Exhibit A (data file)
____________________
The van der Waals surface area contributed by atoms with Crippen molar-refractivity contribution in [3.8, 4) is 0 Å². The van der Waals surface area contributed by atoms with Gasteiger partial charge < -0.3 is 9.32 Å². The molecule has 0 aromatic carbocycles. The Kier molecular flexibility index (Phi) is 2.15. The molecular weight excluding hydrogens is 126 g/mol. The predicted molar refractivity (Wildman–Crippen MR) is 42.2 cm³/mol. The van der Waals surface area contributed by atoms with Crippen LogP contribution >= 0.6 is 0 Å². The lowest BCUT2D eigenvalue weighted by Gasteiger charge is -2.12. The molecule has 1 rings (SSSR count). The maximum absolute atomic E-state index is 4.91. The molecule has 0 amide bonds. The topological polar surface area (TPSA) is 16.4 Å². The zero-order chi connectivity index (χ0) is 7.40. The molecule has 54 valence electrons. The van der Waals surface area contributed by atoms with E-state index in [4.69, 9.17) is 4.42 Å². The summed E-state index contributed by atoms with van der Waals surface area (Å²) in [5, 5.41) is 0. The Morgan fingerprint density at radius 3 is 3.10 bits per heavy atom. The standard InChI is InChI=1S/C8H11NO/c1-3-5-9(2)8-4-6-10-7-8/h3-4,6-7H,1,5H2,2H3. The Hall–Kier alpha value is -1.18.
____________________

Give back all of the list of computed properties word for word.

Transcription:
The van der Waals surface area contributed by atoms with Crippen molar-refractivity contribution in [3.8, 4) is 0 Å². The van der Waals surface area contributed by atoms with Gasteiger partial charge < -0.3 is 9.32 Å². The molecule has 0 aromatic carbocycles. The Kier molecular flexibility index (Phi) is 2.15. The molecular weight excluding hydrogens is 126 g/mol. The predicted molar refractivity (Wildman–Crippen MR) is 42.2 cm³/mol. The van der Waals surface area contributed by atoms with Crippen LogP contribution >= 0.6 is 0 Å². The lowest BCUT2D eigenvalue weighted by Gasteiger charge is -2.12. The molecule has 1 rings (SSSR count). The maximum absolute atomic E-state index is 4.91. The molecule has 0 amide bonds. The topological polar surface area (TPSA) is 16.4 Å². The zero-order chi connectivity index (χ0) is 7.40. The molecule has 54 valence electrons. The van der Waals surface area contributed by atoms with E-state index in [4.69, 9.17) is 4.42 Å². The summed E-state index contributed by atoms with van der Waals surface area (Å²) in [5, 5.41) is 0. The Morgan fingerprint density at radius 3 is 3.10 bits per heavy atom. The standard InChI is InChI=1S/C8H11NO/c1-3-5-9(2)8-4-6-10-7-8/h3-4,6-7H,1,5H2,2H3. The Hall–Kier alpha value is -1.18.